Distributed energy resources (DER) might pack a small punch when considered individually, but a recent order from the Federal Energy Regulatory Commission (FERC) could provide a path to greater DER participation in wholesale markets.

FERC Order 2222 opens the door for DER aggregations — groups of generating facilities, storage, demand response and energy efficiency options that individually might not have sufficient scale to connect to the transmission market — to have access to those wholesale markets. The lower aggregated limit to qualify may vary, determined by local distribution regulators; it cannot be lower than 100 kW. These aggregations represent a virtual construct, not a literal, physical network.

This order might not inspire an overnight development boom, attracting massive investment into the distributed generation space, but it is forward-looking. This is important because even if FERC 2222 does not result in immediate impacts, its effects will increase over time, providing a long-term platform for market engagement by smaller facilities.

What Are the Stakes?

Independent merchant generators interconnecting at distribution levels will continue to install and operate facilities under the Public Utility Regulatory Policies Act of 1978 (PURPA) in pursuit of wholesale contracts, but the most favorable rate of return and highest dollar-per-kilowatt in the near term probably will be retail net metered. This rate — which residential, commercial and industrial consumers pay for power — rolls up to cover the wholesale market rates, transmission wheeling charges, distribution wires and other infrastructure operations.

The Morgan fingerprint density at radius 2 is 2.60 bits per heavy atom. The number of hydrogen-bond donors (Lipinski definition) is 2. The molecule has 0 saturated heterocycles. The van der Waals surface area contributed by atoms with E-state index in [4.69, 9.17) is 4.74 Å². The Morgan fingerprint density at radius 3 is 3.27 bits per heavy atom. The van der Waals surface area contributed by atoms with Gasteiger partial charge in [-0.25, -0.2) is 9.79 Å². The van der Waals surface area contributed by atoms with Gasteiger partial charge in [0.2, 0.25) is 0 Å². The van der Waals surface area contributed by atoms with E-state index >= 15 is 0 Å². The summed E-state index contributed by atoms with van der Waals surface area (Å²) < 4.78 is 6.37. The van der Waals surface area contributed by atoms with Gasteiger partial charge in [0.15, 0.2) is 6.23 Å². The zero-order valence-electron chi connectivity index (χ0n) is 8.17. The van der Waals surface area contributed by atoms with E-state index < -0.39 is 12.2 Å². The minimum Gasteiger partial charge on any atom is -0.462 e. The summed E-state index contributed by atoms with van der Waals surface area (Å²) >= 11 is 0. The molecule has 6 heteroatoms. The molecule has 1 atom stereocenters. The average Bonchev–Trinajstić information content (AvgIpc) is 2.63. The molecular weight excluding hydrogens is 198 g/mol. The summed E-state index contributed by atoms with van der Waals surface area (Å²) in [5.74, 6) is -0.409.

As local generation and storage costs continue to drop and electric rates increase, more consumers will be incentivized to self-produce. It is important to note that this decentralized grid concept does not traditionally acknowledge the costs for distribution wires, system protection, power quality management and microgrid power management — services often provided by electric distribution companies. In scenarios with high DER penetration, tariffs may need to include fixed fee designs, which can account for these services while remaining decoupled from metered consumption.

As DER penetration increases, an individual generator will find finite value for local, self-consuming energy production. The total achievable rate for kilowatt-hours at retail is determined by the amount of self-consumption the facility itself can achieve. Ideally, any additional generation flows to the grid and serves off-premises load for an avoided cost rate determined by local tariff. But what if there is no local load when the export occurs? What if other markets offer a better rate? FERC 2222 will permit contracted aggregations of these exports. Imagine a third-party service provider who contracts with hundreds of small commercial and residential sites in an agreement to bid some, or all, of their excess capacity into markets.

Waste Not, Want Not

The enhanced market access from FERC 2222 means more than lowering a barrier to participate financially. It also broadens the reach of supply, connecting curtailed or previously valueless supply with demand. Paired with FERC Order 841, energy storage market participants will be able to purchase and store intermittent generation and supply it later, broadening that supply’s market utility.